During the 1960s, when the Queen’s children were young, the Royals generally spent Christmas at Windsor Castle. But in the 1980s, they transferred the festive celebration to Sandringham because the Berkshire property was being rewired. They enjoyed the change of venue so much that they then opted to return in following years.

The tradition is held dearly by the Queen. In her 1992 Christmas broadcast, the monarch said: “I first came here for Christmas as a grandchild. Nowadays my children come here for the same family festival. To me, this continuity is a great source of comfort in a world of tension and violence.”

However, for the past two years the tradition has been derailed by Covid-19 restrictions. Though the Queen had hoped to resume hosting duties at the estate in 2021, concerns over surging infections and a new variant meant she stayed in Windsor for the second consecutive year instead.

Step inside

According to The Telegraph, the house was once described as “the most comfortable in England” and “boasted a shower and flushing water closets far earlier than many others in Britain”.

The main ground-floor rooms are regularly used by the royals but are also open to the public. The decor and “contents remain very much as they were in Edwardian times”, according to the estate’s website.

In 2013, the Daily Mail reported that the house was not large enough to accommodate the 30 guests invited to the Christmas celebrations that year. “Despite being set in 600 acres of woodland, the house is small by royal standards and quarters are said to be ‘cramped’,” the newspaper said. Guests were invited instead to stay in the servant’s quarters and other nearby cottages.

More than 200 people work at the estate, including gamekeepers, gardeners, farmers and employees in Sandringham’s sawmill and its apple juice-pressing plant, according to Town and Country magazine.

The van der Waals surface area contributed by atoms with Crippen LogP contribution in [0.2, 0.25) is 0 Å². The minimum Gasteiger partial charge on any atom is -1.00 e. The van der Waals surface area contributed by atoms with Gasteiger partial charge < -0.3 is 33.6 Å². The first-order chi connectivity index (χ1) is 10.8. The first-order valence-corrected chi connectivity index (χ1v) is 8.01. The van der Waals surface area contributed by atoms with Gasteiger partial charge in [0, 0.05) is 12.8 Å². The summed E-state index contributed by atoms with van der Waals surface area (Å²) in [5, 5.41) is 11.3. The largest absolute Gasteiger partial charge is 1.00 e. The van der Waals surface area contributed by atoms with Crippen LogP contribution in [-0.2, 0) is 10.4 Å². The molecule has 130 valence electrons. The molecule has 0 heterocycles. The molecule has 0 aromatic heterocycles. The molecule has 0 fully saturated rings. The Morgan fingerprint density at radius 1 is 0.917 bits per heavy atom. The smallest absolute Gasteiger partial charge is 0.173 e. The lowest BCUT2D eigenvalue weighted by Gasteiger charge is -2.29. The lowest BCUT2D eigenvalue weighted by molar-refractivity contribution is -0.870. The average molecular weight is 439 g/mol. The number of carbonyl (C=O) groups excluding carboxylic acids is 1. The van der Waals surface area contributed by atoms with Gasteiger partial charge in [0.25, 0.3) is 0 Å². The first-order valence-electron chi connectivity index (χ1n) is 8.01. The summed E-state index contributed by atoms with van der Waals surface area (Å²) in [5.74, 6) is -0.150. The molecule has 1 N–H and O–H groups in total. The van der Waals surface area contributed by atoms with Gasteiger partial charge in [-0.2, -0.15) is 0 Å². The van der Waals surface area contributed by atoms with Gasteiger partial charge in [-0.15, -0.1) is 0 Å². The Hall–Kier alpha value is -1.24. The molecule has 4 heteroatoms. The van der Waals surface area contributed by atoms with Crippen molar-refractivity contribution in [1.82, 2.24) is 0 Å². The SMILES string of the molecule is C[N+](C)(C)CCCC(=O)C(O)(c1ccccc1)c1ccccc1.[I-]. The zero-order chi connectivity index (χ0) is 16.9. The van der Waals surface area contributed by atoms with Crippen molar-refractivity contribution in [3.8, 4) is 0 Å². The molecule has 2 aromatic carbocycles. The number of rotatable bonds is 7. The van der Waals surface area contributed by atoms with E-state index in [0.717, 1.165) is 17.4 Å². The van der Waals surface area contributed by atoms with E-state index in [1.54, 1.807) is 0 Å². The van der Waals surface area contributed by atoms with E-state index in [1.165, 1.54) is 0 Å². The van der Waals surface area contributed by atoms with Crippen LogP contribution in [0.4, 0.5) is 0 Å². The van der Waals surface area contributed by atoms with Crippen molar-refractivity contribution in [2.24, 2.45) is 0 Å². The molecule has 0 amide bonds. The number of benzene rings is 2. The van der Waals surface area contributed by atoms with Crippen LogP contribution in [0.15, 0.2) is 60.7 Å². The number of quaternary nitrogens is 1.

“The estate places a huge emphasis on recycling, conservation and forestry, and is a sanctuary for wildlife,” the magazine added. Sandringham is also famed for hosting royal shooting and hunting parties.

Christmas celebrations

Typically the Queen travels to Sandringham by train, arriving at the nearby King’s Lynn Station. However, she has more recently taken helicopters to the estate, following advice from doctors not to travel by rail. 

At Christmas, the dining room is decorated with “a large silver artificial tree”, on which the Queen and her great-grandchildren put “the final touches” together, said Norfolk Live.

It’s tradition, according to the Royal Household, that the family lay out presents for one another on Christmas Eve and exchange at teatime. The Queen also hands out gifts to some members of the household at Buckingham Palace and Windsor Castle, while staff in all the palaces, the Court Post Office and the Palace police receive a Christmas pudding and card from the monarch.

Once the children are tucked up for the night, “the adults enjoy a glitzy black-tie evening”, Norfolk Live continued. “A four-course meal and a lot of champagne” are enjoyed, and the Queen’s favourite cocktail - a “Zaza” - features too. 

On 25 December, after attending a private service at 9am, the family make their way to St Mary Magdalene Church on the estate for the 11am Christmas Day service. Later, the Queen delivers her Christmas broadcast, and “the whole family is said to watch it together”, the news site continued. After the traditional lunch, it’s onto “charades, jigsaw puzzles, or a movie projected onto a screen in the ballroom”, said Good Housekeeping